30. 34 mins, but perplexed by ME TOO and failed to lift and separate 1 and down for EIDER. Tx to our blogger for the explanation.

  31. 15:53. This was a puzzle that for me was far harder than it seemed: I solved it steadily, never getting stuck, but it obviously just took more thought than usual. Perhaps as a consequence I really enjoyed it.
    We’re all entitled to our personal preferences of course but whether or not DEPENDENT is a common variant in British English is an empirical question with an unambiguous answer (it is).

  32. 24.21 but with an extremely careless TIMBOURAN, which I actually knew how to spell, but entered without really thinking. Bu**er! Apart from that, I enjoyed this puzzle. I thought I was going to struggle at first, when the NW yielded nothing, but once HOG went in, HAIRSPRAY and GLASTONBURY got me moving. GESTAPO resisted until the very end. Thanks setter and William.

  33. 31:56
    A good work-out. TAMBOURIN and CARAVEL were new to me. ELEMI and NIOBE learnt from previous crosswords. COD HAMMERSTEIN.

    Thanks to William and the setter.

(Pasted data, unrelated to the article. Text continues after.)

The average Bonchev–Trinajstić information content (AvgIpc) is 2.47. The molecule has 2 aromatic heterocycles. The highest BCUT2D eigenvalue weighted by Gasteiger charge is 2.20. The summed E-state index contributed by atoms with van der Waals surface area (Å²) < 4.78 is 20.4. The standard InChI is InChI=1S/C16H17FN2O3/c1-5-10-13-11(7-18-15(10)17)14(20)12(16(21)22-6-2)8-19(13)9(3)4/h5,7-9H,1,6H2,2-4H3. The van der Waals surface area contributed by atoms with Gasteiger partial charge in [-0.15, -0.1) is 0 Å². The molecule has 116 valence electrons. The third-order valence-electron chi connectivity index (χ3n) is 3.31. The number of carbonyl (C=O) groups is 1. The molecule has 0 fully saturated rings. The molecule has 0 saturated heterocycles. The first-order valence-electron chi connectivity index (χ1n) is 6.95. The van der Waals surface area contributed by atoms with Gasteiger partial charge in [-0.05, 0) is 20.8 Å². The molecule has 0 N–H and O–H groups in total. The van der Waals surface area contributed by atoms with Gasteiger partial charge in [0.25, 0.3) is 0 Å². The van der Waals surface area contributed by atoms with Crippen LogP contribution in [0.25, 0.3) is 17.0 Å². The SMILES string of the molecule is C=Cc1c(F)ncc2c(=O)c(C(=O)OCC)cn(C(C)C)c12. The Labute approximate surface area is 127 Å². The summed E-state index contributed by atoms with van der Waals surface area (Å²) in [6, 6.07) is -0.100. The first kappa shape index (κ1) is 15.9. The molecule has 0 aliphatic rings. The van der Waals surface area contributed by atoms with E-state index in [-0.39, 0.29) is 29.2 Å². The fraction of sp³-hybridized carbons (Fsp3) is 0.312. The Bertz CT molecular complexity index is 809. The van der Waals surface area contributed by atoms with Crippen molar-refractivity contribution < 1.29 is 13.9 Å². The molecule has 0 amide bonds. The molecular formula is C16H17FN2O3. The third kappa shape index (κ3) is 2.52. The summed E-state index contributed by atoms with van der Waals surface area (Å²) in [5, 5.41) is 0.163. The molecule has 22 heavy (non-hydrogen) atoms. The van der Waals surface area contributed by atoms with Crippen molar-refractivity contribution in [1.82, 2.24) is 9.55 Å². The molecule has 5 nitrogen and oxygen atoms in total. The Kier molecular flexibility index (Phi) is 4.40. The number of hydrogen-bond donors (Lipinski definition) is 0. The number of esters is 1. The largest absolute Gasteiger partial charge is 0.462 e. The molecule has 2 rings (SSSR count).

34. I’ve only had time to do 2 puzzles this week – a relative shocker on the easy one on Tuesday, and a relative blinder on a harder one today. Shows that elusive wavelength well, or I’m just inconsistent!

    V much enjoyed this one, and it was a steady solve. NIOBE went in last.

    Thanks to william_j_s for unravelling a few semi biffs.

    20:39

  35. Home from my travels so trying to get some crossword match fitness back. 28.14 which I thought an unlikely time after a first scan of the across clues. Gradually improved so pretty happy with the end result.

    Good puzzle , thx setter and blogger .

  36. Around half an hour, with TOTEM going in without a clue as to what was going on. Which, in the circumstances, seems just about right…

  37. 42:43

    On the harder side though made decent progress in all bar the NE which required knowing that a riparian activity might be FISHING – I didn’t. Once I’d got RECOVER and OCCUR, I shoved FLOURISHING in with a shrug – even with all checkers, I was hesitant over unheard-of CARAVEL. I did like EIDER when I ‘got’ it.

    Thanks William and setter

  38. After a discouraging 45 minutes, I turned to other things, returning much later to complete successfully, to my surprise, in 81 minutes, with nothing biffed, feeling very satisfied and having had a very enjoyable wrestle.
    COD: EIDER, with the almost total mismatch between the smooth surface syntax (Eastern translation, 1 Down) and the solution syntax (translation of the, Down producer). It constituted a PDM that made me smile.
    Thanks to setter and blogger.

  39. 30:54